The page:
“Enemy’s not following us,” Kilgore bellowed, lowering himself onto a fallen aspen and hoping Einar would join him, as the man appeared about to fall over. “We made real sure of that. I’m returning your bird, that’s what I’m doing up here. Critter can be a real nuisance, you know? Blamed me for your disappearance I’m pretty sure, and never would let me forget it.”
Einar remained standing, balanced precariously between his two sticks but growing increasingly steady. He had no response for Kilgore, knew the tracker would not make such a journey simply to return the raven, but knew just as well that he wouldn’t be getting the true answer just then. It would come, with time. Right now, he needed to be getting back to Liz, and as the intruders had already found his trail and would have followed it even had he not shown himself, the best option seemed to involve taking them all along. Not wanting to try and articulate all of this—now that he’d stopped moving, his exhaustion was catching up with him, making itself difficult to ignore—he started off up his trail without another word.
Kilgore was having none of it. “Where are you taking us, you old wolverine? Up to some cliffs where you can lure us out to the edge, push us over and no one will ever be the wiser?”
“Not a bad idea. But no. I’m going home. You folks might as well come along, so I can keep an eye on you. Anybody flies over, they’ll see your tents down on the canyon floor and think you’re still down there, fishing, or whatever you were doing.”
“See our tents? Who do you think you’re dealing with here, Asmundson? Nobody’s gonna see our doggone tents, not the way we’ve got the all tucked in under the timber like that.”
“I saw them.”
“Oh, you don’t count. And besides, I meant nobody would see them from the air. And they won’t.”
Einar shrugged, turned to continue his climb, and this time, Kilgore followed. Visiting, it was clear, would have to wait. The fugitive was in no mood for conversation. Or perhaps simply lacked the breath for it. He suspected the latter, but still found himself struggling to keep pace as the man stalked up through the steepening timber.
Base of the rocky chute by which Einar had two days prior come to reach the edge of the rim, and here he paused for a minute, waiting for the others to catch up. Not used to the elevation, he supposed, after a winter spent down in the valley. They soon caught up, Roger leading and Bud traveling with Susan, who was a few yards behind the pilot. The tracker slogged up beside Einar, bracing hands on his knees and puffing for air.
“Trying to kill us all with this breakneck pace, or what, Asmundson?”
“I didn’t invite you. This is my speed. Only one I’ve got.”
“No, it’s not. Pretend you’re stalking something. Or someone. I know you can take three days to cover a quarter of a mile, if you need to.”
“I don’t need to right now. Need to get back up there to Liz. I was only supposed to be going to get some willows. Two days ago. She’ll be wondering.”
“Yeah, she’ll be wondering. But a short break here at the bottom of this steep stuff won’t delay us much at all, and will probably really increase our speed, especially if we have a quick fire and brew up some tea for everybody.”
“Come on man, it’s just us here. Nobody else in the entire canyon, or we would have seen sign of ‘em. Let’s stop for a little bit and make a fire, warm you up some for the rest of the climb.”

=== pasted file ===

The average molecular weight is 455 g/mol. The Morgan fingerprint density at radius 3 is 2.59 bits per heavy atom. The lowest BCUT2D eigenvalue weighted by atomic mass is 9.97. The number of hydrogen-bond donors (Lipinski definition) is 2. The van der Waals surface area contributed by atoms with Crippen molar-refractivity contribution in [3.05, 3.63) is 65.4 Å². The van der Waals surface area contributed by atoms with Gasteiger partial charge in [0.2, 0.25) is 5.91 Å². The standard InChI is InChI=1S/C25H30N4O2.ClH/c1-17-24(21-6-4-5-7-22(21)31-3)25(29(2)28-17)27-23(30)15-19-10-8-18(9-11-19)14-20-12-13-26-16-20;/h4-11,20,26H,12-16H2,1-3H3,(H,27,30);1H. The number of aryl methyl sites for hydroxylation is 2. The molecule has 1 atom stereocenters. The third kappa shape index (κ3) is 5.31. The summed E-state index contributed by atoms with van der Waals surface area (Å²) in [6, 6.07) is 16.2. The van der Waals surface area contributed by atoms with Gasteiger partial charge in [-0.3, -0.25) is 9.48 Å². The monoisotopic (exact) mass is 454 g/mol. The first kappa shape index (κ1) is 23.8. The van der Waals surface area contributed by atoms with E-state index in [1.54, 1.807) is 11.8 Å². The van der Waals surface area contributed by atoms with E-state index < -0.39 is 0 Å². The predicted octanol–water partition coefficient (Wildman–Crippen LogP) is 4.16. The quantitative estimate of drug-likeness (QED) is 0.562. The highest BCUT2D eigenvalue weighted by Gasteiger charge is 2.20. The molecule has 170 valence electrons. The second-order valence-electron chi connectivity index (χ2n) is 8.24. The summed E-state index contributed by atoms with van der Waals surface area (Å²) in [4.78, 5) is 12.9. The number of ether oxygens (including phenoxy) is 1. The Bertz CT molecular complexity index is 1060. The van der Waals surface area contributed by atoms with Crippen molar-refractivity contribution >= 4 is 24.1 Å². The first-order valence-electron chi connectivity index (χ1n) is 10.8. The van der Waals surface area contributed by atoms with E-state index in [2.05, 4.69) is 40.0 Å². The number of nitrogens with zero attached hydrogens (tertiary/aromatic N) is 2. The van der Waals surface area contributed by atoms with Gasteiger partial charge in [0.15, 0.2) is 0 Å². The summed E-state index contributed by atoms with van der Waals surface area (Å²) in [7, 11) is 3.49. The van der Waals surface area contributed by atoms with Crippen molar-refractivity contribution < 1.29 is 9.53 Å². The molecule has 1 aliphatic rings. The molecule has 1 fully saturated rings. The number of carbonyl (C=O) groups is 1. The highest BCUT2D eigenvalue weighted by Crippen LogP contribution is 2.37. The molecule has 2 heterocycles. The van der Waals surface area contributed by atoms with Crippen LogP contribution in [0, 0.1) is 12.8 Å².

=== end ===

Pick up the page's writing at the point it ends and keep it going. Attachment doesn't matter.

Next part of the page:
“No, I’m fine. And you’re fine too, because you’re wearing expedition-quality down all over your bodies. Like geese.”
“Yeah, we’re fine, but you’re frozen,” the tracker responded, grabbing Einar’s arm and pressing two fingers against the exposed portion near the wrist, nodding as the resulting white marks stayed stark and unchanging on the purple-mottled canvas of his flesh. “Look at that. Barely got any blood moving through there, at all. Gonna start losing fingers and toes here before too long, if this keeps up. You haven’t got too many toes left to lose, if I’m remembering correctly. And looks like you’re only on your feet because your legs are too stiff to let you fall down, too.”
Einar laughed. “Maybe. Kind of works.”
“Yeah, it works great. I can tell. Now you have a seat right here while I build a fire, or I’ll knock you down and have Roger sit on you, ya big dunderhead.”
Einar did not stop moving, and neither Kilgore nor Roger appeared inclined to carry out the threat. Susan half wished they would. Quickly catching up to Einar, she offered him some tea from her thermos, still warm from the morning’s brew, and he drank, first a sip and then a series of gulps by which he would have quickly drained the vessel, had he not restrained himself. She looked away so as not to embarrass him, wondering when he’d last remembered to consume any fluids. Looking him over, she wouldn’t have been too surprised to learn that it had been days. Reclaiming the thermos from Einar she stowed it back in her pack, continued without a word. He’d been finding his own way for a long time, and certainly didn’t need her help to do it now, no matter how things might look.
At Einar’s insistence everyone stayed close in the steep chute, falling rocks dislodged by the lead climber being a real danger to those following behind, should they allow distance for said rocks to begin bounding and bouncing. The day being a good deal colder than the one on which Einar had descended this same chute and he having so recently—if not intentionally—cleaned it of its loose rocks, they all made it to the top without major incident, catching their breath amongst the spruces before following Einar over the first of several acres of deadfall that lay between the spot and the little basin which held the shelter—and his family.